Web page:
Monday, January 8, 2024

India's Malign Influence in Bangladesh

Shaikh Hasina has won a 5th term in yet another sham election which saw a mere 40% voter turnout. Bangladesh Nationalist Party (BNP), the main opposition party, boycotted the election. Months leading up to the elections saw protests in the country suffering from economic slowdown, human rights violations and a crackdown on the opposition parties. Her longevity in office is believed to be largely orchestrated by India. Her own Foreign Minister Abdul Momen acknowledged this fact when he made a trip to New Delhi in 2022 and said,  "I've requested Modi government to do whatever is necessary to sustain Sheikh Hasina's government". 

Bangladesh PM Shaikh Hasina (L) with Indian PM Narendra Modi

Upon her return from India in 2022, Sheikh Hasina told the news media in Dhaka, "They (India) have shown much sincerity and I have not returned empty handed". It has long been an open secret that Indian intelligence agency RAW helped install Shaikh Hasina as Prime Minister of Bangladesh, and her Awami League party relies on New Delhi's support to stay in power. Bangladesh Foreign Minister Abdul Momen has described India-Bangladesh as one between husband and wife. In an interview with Indian newspaper 'Ajkal,' he said, "Relation between the both countries is very cordial. It's much like the relationship between husband and wife. Though some differences often arise, these are resolved quickly."  Both Bangladeshi and Indian officials have reportedly said that Sheikh Hasina "has built a house of cards". 

British Indian analyst Dr. Avinash Paliwal explains Shaikh Hasina's current dilemma as follows: "Politically reliant on New Delhi, she (Hasina) is finding it increasingly difficult to manage the ramifications of India's turn towards Hindu nationalism that misuses migration from Bangladesh and the Rohingya crisis for domestic electoral gain". Justice Surendra Kumar Sinha, Bangladesh's former Chief Justice,  has said India is backing Sheikh Hasina's autocratic government for its own interest. Here's how prominent Indian journalist SNM Abdi explains Indian intelligence agency RAW's influence in Bangladesh: "India wields more influence in Bangladesh than the Security Council’s five permanent members put together. The Research and Analysis Wing (RAW) is the most dreaded outfit in the neighboring country surpassing even the brutally unforgiving RAB (Rapid Action Battalion). Hasina lives in mortal fear of RAW. She knows that she will be toppled if she displeases India. So she has adopted the policy of pleasing India to retain power at any cost".

Bangladesh has received wide acclaim for its remarkable economic success under the authoritarian leadership of Shaikh Hasina over the last decade. She has jailed many of her political opponents and hanged others. She has tamed the country's judiciary and gagged Bangladeshi mainstream media. What has helped her retain power is the fact she has New Delhi's support and she has succeeded in delivering rapid economic growth that has helped improve the lives of ordinary Bangladeshis. However,  a combination of current global inflation and the resulting economic crisis is unravelling this formula. Ordinary Bangladeshis are being hit by high food and fuel prices. There is widespread discontent and anger among the people of Bangladesh against the Hasina government and its chief supporter India.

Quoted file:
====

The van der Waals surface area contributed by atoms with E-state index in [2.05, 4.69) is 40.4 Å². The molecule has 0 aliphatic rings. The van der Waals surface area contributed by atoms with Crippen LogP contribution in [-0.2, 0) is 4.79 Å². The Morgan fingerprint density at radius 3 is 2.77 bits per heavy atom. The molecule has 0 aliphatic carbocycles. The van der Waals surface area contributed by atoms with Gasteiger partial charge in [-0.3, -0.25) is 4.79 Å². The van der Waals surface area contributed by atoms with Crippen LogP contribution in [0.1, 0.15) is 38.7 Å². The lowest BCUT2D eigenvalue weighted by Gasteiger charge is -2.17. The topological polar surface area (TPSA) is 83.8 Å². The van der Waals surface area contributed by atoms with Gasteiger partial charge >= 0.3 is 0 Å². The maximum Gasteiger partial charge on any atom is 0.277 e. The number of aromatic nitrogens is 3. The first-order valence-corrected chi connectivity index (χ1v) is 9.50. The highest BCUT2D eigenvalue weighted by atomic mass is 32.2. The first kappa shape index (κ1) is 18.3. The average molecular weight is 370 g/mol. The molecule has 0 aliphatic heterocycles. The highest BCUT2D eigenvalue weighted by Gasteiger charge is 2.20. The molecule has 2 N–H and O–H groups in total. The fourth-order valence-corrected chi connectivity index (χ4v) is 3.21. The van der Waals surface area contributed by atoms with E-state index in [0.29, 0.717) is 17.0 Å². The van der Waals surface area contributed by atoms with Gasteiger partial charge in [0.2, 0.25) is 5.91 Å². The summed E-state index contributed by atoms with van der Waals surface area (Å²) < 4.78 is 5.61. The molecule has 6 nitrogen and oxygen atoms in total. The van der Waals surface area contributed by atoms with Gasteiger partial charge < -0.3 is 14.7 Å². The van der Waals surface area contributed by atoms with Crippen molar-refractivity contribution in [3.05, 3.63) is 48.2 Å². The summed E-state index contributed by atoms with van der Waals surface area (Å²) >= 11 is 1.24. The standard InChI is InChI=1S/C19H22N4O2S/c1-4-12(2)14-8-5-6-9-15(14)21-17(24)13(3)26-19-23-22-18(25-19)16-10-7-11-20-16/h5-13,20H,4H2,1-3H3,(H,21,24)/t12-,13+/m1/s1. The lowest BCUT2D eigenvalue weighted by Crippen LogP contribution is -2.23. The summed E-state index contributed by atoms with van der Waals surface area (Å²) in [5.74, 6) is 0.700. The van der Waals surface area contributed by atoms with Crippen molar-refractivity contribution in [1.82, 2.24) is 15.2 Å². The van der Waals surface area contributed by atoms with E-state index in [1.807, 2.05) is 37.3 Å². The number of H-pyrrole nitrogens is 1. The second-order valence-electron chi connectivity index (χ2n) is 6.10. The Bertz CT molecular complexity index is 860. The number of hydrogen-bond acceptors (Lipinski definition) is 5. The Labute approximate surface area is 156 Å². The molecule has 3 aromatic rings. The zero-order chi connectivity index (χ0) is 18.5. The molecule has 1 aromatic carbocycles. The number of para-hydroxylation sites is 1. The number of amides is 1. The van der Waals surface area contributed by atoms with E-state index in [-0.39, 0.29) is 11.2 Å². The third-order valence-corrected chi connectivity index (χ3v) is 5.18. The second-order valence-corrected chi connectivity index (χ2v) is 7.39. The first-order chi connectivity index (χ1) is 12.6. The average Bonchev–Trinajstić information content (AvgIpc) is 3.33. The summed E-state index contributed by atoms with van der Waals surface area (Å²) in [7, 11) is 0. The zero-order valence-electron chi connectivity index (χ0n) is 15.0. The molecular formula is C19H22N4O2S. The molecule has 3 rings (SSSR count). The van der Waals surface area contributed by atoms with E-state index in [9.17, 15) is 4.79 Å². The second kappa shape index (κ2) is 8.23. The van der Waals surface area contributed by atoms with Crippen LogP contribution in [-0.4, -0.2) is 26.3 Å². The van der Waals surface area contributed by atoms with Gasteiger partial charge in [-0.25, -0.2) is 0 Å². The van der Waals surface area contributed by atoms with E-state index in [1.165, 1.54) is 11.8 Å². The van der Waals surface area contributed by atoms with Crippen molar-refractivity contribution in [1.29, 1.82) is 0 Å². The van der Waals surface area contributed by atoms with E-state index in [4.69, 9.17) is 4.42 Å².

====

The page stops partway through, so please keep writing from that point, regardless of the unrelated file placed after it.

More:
Bangladesh's currency taka has depreciated by over 40% against the US dollar in the last two years, import bill has soared by nearly 44%, forex reserves have declined to $20 billion and the revenue from ready made garments export and remittances is not keeping pace with the fast rising imports. Bangladesh is receiving a $4.7 billion IMF bailout to cope with the situation. In addition, India has agreed to trade with Bangladesh in local currencies to reduce pressure on forex reserves. 

Falling Foreign Direct Investment in India. Source: NY Times

Bangladesh is not the only economy in trouble. The European Union, United Kingdom, Japan, Sri Lanka and Pakistan are also experiencing severe economic pain. India's forex reserves are falling and its current account deficit is rising as foreign direct investment declines. High energy prices and the strong US dollar are hurting most of the world economies. Food and energy prices have shot up due to the Russia-Ukraine war. The US currency driven by aggressive US Federal Reserve policy of rate hikes has reached new highs. A stronger dollar for the US means cheaper imports, a tailwind for efforts to contain inflation, and record relative purchasing power for Americans. But the rest of the world is straining under the dollar’s rise, according to the Wall Street Journal


Vineeth said...

Bangladesh is a country vital to India's security interests due to geographical reasons (Siliguri corridor aka "chicken's neck") and it is no secret that India prefers to have Sheikh Hasina's pro-India Awami League in power rather than Begum Khaleda Zia's BNP which had openly demonstrated anti-India leanings when they were in power. Moreover, India gave refuge to Sheikh Hasina after her father and family were murdered in a military coup in 1975. That said, in this respect India's influence in Bangladesh is no more "malign" than Pakistan's had been in Afghanistan or US's had been in Latin America. Every country does what it can to secure its national security interests in what it considers to be its "backyard", and India has been no exception (though one may be debate the ethics and morality of such interferences).

Besides, speaking of "malign" influences in Bangladesh, have you forgotten "Operation Searchlight" and the "Blood telegram"? Bangladeshis do owe a lot to India for saving them from genocide at the hands of West Pakistan's Army and its Islamist allies in 1971.